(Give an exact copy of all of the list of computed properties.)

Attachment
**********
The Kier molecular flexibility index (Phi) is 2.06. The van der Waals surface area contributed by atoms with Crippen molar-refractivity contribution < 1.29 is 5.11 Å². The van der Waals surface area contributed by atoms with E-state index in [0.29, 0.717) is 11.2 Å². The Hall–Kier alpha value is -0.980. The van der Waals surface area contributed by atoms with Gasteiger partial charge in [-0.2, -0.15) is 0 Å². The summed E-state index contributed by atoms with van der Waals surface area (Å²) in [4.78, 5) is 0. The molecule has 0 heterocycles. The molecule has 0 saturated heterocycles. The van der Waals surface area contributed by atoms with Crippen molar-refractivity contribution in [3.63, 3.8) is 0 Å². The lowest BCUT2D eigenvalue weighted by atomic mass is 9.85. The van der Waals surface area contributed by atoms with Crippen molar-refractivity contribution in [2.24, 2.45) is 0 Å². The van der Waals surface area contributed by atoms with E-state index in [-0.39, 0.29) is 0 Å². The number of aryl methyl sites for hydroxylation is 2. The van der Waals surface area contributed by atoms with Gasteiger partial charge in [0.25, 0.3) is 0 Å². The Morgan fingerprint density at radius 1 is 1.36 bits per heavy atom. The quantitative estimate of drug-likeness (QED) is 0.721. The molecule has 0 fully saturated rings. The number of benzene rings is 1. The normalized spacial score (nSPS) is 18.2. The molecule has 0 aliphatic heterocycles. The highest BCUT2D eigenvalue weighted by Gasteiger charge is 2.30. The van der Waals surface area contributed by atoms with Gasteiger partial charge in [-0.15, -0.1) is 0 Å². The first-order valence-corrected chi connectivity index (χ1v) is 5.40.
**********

The Kier molecular flexibility index (Phi) is 2.06. The van der Waals surface area contributed by atoms with Crippen molar-refractivity contribution < 1.29 is 5.11 Å². The van der Waals surface area contributed by atoms with E-state index in [0.29, 0.717) is 11.2 Å². The Hall–Kier alpha value is -0.980. The van der Waals surface area contributed by atoms with Gasteiger partial charge in [-0.2, -0.15) is 0 Å². The summed E-state index contributed by atoms with van der Waals surface area (Å²) in [4.78, 5) is 0. The molecule has 0 heterocycles. The molecule has 0 saturated heterocycles. The van der Waals surface area contributed by atoms with Crippen molar-refractivity contribution in [3.63, 3.8) is 0 Å². The lowest BCUT2D eigenvalue weighted by atomic mass is 9.85. The van der Waals surface area contributed by atoms with Crippen molar-refractivity contribution in [2.24, 2.45) is 0 Å². The van der Waals surface area contributed by atoms with E-state index in [-0.39, 0.29) is 0 Å². The number of aryl methyl sites for hydroxylation is 2. The van der Waals surface area contributed by atoms with Gasteiger partial charge in [0.25, 0.3) is 0 Å². The Morgan fingerprint density at radius 1 is 1.36 bits per heavy atom. The quantitative estimate of drug-likeness (QED) is 0.721. The molecule has 0 fully saturated rings. The number of benzene rings is 1. The normalized spacial score (nSPS) is 18.2. The molecule has 0 aliphatic heterocycles. The highest BCUT2D eigenvalue weighted by Gasteiger charge is 2.30. The van der Waals surface area contributed by atoms with Gasteiger partial charge in [-0.15, -0.1) is 0 Å². The first-order valence-corrected chi connectivity index (χ1v) is 5.40.